Poster Presentation Australian Diabetes Society and the Australian Diabetes Educators Association Annual Scientific Meeting 2016

 Diabetes and Oral Health Care: A Scoping Review (#360)

Prakash Poudel 1 , Ajesh George 1 , Rhonda Griffiths 2 , Vincent Wong 3 , Amit Arora 4
  1. Collaboration of Oral Health Outcomes, Research, Translation and Evaluation (COHORTE) Research Group, School of Nursing and Midwifery, Western Sydney University, Liverpool, NSW, Australia
  2. School of Nursing and Midwifery , Western Sydney University, Campbelltown , NSW, Australia
  3. Diabetes and Endocrine Service, Liverpool Hospital, Liverpool, NSW, Australia
  4. School of Science and Health, Western Sydney University, Campbelltown, NSW, Australia

Context and Aims 

Research suggests that diabetes and oral health have a bi-directional relationship- that is diabetes increases the risk of poor oral health, which in turn can affect blood glucose levels. However, a complete synthesis of literature relating to oral health care and management of people with diabetes has not been undertaken. The aim of this scoping review was to synthesise the evidence on the link between diabetes and oral health, identify current guidelines and practices in this area, and explore the potential role of diabetes care providers in promoting oral health.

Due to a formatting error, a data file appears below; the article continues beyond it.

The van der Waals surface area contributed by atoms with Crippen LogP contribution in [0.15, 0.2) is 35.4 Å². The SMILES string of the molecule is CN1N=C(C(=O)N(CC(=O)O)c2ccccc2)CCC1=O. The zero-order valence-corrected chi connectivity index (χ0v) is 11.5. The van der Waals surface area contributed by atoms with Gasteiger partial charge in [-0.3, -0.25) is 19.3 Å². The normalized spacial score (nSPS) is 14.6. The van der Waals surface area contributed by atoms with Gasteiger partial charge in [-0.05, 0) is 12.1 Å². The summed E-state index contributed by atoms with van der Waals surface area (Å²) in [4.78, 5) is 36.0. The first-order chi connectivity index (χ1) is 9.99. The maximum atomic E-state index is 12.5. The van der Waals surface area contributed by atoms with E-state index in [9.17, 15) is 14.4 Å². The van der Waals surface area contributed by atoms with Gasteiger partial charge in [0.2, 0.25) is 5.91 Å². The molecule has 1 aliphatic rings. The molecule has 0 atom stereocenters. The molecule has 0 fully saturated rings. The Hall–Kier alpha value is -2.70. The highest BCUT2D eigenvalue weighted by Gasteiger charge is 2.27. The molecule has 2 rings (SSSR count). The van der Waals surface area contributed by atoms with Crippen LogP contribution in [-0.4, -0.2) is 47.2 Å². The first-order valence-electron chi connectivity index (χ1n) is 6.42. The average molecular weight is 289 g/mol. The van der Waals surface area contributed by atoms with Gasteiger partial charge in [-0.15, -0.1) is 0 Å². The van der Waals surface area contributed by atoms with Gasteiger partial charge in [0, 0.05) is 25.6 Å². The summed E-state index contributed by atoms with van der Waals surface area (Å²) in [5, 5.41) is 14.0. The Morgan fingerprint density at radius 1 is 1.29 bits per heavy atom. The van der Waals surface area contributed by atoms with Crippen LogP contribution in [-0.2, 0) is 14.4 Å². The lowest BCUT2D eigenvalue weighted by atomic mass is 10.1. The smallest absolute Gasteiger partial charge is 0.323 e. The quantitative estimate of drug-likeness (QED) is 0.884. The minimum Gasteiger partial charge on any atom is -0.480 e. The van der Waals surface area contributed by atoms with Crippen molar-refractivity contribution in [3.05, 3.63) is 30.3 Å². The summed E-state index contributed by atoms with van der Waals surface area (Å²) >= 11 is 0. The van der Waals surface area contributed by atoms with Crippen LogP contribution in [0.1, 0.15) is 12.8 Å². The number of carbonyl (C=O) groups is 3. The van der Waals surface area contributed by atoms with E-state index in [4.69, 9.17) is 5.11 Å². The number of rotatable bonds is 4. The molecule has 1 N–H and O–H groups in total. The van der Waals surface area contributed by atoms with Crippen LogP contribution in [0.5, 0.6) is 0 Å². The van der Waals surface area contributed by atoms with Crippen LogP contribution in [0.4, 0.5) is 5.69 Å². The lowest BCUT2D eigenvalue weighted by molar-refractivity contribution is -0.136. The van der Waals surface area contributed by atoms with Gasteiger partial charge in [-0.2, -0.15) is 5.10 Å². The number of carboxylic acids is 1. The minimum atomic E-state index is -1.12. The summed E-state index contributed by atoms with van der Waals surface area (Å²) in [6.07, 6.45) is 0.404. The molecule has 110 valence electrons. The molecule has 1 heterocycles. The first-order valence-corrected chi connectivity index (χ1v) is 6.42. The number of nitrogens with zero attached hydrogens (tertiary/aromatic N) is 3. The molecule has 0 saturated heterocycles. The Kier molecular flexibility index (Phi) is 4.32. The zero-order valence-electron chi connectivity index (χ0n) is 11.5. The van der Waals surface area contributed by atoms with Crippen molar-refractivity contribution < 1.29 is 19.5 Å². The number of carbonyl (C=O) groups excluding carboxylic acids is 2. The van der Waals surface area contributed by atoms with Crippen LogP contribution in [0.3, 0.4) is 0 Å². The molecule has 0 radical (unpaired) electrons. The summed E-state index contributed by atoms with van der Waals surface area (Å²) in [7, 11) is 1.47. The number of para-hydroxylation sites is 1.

A literature search of eight databases was undertaken using a combination of keywords (diabetes mellitus/periodontal disease/oral health guideline/ non-dental professional/oral health promotion) and terms using Boolean operators, truncation, and Medical Subject Heading. After removal of duplicates and independent assessment by two authors, 50 papers published between 1946 and 2016 were selected.



There is general consensus that diabetes increases the risk of gum disease which can negatively affect blood glucose levels and increase diabetes related complications. Further, treatment of gum disease may improve blood glucose levels. Guidelines recommend that diabetes care providers should undertake oral health reviews of people with diabetes. However, to date no studies have explored how diabetes care providers can incorporate oral health into their practice and whether appropriate resources are available to assist them. Studies in other health care settings show that trained non-dental professionals can successfully provide oral health assessment, education and referrals to their patients.



Oral health care of people with diabetes is very important considering the two-way relationship. Diabetes care providers, such as Diabetes Nurse Educators could provide preventive oral health services. Further research is required in this area to explore the feasibility and acceptability of preventive oral health services in the diabetes care framework.